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Where does our stardust come from? It probably fell to Earth from outer space.
It almost sounds like Asteroid vs. Earth. Before anything ever lived here, meteorites are thought to have bombarded the planet much like the lethal meteor shower in the movie, except this wasn’t the end of the world — it was just the beginning. Now all the nucleobases that make up the DNA and RNA of life as we know it have been found in three meteorites that most likely formed at the solar system’s edge. If the stuff of life really did form somewhere out in the vast unknown, it is possible meteorites brought it over 4 billion years ago.
While some nucleobases, which merge with phosphates and sugars to create DNA and RNA, were previously found in meteorites, this is the first time that any space rock has revealed all of them. Adenine, guanine, and uracil (found only in RNA) have shown up before. Cytosine and thymine were the ones which remained elusive. Geochemist Yasuhiro Oba of Hokkaido University in Japan, who led a study recently published in Nature, was finally able to find them. He thinks there are several reasons why they had not been detected in the past.
“Previous extraction methods may not have been suitable for the detection of tiny amounts of these two bases,” he told SYFY WIRE. “It is also possible that the purification of the extracted sample may not have been enough for detection, or that analytical conditions for processes such as liquid chromatography may have not been enough.”
Acid is usually used to extract nucleobases from meteorites. The problem is that acid is so harsh, it might have eaten away at cytosine and thymine without anyone realizing it. Oba and his team had already developed an extraction method that used cold water, with which they successfully extracted hexamethylenetetramine (HMT) from another meteorite. HMT is another organic compound that could have led to the spawning of life on Earth.
Both the meteorite that HMT was extracted from and those which were hiding cytosine and thymine are carbonaceous chondrites. You can’t have organics without carbon. With high-performance liquid chromatography, the researchers extracted nucleobases from samples of the Murchison meteorite and two others with pressurized cold water and ultrasonication, or sound energy meant to excite particles. This method separated nucleobase molecules enough from the rock without destroying them like acid would. Sometimes, using hot water and acid for extractions can cause hydrolysis, or the breakdown a compound that reacts with that water.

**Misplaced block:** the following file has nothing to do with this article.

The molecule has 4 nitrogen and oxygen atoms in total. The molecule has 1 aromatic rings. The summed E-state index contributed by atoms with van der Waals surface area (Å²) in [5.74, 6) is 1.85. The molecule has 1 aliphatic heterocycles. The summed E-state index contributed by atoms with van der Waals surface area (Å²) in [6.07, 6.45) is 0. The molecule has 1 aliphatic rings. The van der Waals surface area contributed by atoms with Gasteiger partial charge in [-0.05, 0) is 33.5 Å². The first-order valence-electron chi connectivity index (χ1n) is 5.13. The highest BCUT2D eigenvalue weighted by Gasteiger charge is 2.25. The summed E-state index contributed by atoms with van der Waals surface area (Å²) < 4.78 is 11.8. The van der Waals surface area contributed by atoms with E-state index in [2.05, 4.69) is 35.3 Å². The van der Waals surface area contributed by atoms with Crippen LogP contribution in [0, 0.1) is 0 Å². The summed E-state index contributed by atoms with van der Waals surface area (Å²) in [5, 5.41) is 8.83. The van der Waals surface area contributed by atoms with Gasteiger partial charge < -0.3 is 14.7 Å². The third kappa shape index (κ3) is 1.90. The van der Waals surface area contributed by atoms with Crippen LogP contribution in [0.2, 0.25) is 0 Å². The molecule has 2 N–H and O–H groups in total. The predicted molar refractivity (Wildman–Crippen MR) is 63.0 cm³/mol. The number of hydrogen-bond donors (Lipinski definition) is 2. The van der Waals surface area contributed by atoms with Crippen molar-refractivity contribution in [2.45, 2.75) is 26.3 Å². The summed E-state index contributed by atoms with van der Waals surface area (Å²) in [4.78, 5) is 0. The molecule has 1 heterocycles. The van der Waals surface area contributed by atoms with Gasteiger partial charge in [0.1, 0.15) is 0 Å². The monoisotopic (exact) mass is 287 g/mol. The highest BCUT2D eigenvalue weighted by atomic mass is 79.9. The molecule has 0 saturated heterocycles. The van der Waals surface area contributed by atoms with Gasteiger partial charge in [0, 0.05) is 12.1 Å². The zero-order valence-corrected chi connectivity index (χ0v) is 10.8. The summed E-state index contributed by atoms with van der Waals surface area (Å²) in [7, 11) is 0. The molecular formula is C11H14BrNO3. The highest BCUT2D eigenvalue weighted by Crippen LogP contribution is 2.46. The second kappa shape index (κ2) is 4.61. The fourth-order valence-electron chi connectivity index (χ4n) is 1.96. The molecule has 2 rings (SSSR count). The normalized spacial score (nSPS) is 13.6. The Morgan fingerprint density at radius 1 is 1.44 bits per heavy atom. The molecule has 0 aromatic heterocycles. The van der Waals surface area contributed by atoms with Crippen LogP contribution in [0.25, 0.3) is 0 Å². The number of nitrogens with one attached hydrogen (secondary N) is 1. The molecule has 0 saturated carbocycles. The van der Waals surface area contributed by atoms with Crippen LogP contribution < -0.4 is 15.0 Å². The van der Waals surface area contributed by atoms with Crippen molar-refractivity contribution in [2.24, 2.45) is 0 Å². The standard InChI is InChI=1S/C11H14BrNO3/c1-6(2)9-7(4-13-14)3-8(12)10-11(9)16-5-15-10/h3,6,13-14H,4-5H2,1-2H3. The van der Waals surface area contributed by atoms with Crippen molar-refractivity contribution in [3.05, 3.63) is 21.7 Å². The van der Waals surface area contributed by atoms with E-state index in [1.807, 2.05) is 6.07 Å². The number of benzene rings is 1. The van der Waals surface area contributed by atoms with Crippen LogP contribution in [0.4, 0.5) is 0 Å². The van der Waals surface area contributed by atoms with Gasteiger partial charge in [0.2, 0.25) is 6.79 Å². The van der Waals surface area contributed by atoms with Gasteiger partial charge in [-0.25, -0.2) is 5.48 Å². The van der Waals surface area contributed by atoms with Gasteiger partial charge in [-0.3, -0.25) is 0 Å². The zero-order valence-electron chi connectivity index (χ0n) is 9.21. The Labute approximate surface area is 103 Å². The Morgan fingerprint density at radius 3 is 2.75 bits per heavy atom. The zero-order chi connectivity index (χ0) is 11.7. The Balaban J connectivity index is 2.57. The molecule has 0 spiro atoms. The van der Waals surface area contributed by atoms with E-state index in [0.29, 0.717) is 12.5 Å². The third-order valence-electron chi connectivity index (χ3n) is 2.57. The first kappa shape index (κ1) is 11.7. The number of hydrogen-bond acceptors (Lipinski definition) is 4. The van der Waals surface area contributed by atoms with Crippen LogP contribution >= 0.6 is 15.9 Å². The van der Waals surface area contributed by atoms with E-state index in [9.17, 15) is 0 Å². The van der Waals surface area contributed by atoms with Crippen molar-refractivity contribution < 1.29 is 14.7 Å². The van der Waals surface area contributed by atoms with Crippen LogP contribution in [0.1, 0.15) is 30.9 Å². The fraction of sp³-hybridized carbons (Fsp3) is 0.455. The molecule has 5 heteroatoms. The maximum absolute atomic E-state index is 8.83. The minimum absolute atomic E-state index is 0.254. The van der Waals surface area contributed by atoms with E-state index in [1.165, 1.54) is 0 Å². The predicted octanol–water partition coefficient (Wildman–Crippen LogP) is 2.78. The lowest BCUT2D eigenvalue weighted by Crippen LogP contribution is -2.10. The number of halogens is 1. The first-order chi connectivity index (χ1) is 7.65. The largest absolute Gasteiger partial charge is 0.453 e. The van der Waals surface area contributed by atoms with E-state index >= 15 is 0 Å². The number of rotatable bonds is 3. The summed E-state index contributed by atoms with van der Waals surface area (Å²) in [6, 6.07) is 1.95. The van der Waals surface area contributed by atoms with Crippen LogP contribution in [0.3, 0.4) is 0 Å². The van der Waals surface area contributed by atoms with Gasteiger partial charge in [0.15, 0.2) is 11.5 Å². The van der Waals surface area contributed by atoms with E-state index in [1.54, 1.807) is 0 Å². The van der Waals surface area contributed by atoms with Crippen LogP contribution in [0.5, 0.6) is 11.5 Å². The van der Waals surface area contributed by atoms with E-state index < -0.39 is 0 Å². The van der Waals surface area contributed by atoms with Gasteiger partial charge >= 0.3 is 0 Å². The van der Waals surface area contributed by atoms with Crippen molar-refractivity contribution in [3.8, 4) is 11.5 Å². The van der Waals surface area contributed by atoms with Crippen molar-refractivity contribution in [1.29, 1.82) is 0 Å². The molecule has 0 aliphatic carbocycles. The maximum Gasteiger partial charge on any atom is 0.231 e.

“We adjusted our analytical methods for the detection of tiny amounts of cytosine and thymine, and made improvements in sample purification and liquid chromatography conditions,” said Obe. “Water extraction assisted with ultrasonication never decomposes nucleobases.”
Turned out that there was cytosine in all of the meteorites. Thymine was found in the Murchison sample as well as the fragment of the Tagish Lake meteorite. The Murray meteorite revealed isomers of thymine and cytosine, which have the same chemical makeup but different arrangements of atoms which give them different properties. There were either traces or isomers of every other nucleobase in every meteorite.
After testing the soil that surrounded these meteorites when they fell and finding that there were higher concentrations of some nucleobases in the space rocks, the researchers determined that those bases probably came from somewhere beyond Earth. There is still a chance that they could have been contaminated. The only way to be sure that the origins of such compounds really are extraterrestrial is to analyze a sample from a pristine asteroid, such as Ryugu, whose dust Obe is currently investigating.
"We expect to detect nucleobases and other N-heterocyclic molecules in the Ryugu samples,” he said.
What is found in meteorites might change our perspective on not just how life came into being on Earth, but what extraterrestrial life could be like. Maybe we are the aliens.